Until it isn’t. I went through a horrible experience a week ago. It isn’t the first time I’ve had a bad experience but it is definitely the worst to date. And the fallout from it has me questioning everything about the leather community and whether or not that is the right place for me. Getting involved in leather – not just kink, or BDSM, but leather specifically – has felt like coming home. It’s felt like I finally have a home. I have been lucky to have found bits and pieces of my tribe throughout my life but nowhere else has the click been so intense, so immediate, and so general. There are certainly people I haven’t clicked with – there’s no way to be BFFs with everyone in any group – but the overwhelming majority have been people that the more I get to know them, the more I want to get to know them. And I’ve lost that joy to an extent. Not irrevocably (I hope) but in a way that makes me feel small and vulnerable and unimportant. In a way that makes clear to me that many cis-male heterosexuals don’t care about my autonomy or my consent, however much lip service they may pay it, and, since there’s no easy way to determine which cis-male heterosexuals will be problematic, it seems like the only way to protect myself is to avoid that demographic in play circumstances… and that’s a really sucky place to be in.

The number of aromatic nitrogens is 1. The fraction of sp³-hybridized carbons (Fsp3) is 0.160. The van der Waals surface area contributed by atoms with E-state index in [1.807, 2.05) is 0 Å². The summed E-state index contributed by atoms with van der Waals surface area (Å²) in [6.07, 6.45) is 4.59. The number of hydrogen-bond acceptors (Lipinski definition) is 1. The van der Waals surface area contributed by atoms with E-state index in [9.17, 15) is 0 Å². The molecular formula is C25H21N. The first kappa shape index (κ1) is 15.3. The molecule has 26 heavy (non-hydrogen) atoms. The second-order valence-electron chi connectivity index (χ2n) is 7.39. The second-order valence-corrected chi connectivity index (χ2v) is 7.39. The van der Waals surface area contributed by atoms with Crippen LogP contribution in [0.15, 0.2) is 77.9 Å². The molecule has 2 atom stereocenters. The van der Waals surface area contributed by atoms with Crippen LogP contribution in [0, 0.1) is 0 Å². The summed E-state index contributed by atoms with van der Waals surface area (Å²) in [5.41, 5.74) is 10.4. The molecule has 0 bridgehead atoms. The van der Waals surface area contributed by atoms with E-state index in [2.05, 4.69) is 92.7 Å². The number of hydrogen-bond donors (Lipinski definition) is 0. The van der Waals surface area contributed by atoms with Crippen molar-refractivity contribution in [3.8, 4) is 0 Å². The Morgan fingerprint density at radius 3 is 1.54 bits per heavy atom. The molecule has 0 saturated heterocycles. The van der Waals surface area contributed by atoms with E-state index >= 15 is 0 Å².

Which brings me to last Sunday and the fallout from that experience. Sunday involved a textbook consent violation in terms of the very basic BDSM Consent 101 concepts we’re taught as mentioned above. Below are the rules the perpetrator broke as I perceive them. Some of these may seem repetitive or redundant but I feel strongly that every one of these are worth clearly and explicitly addressing, regardless of any overlap.
- You NEVER scene with someone that you haven’t negotiated with or even talked to about playing with.
- You NEVER join a scene in progress that is NOT YOUR SCENE.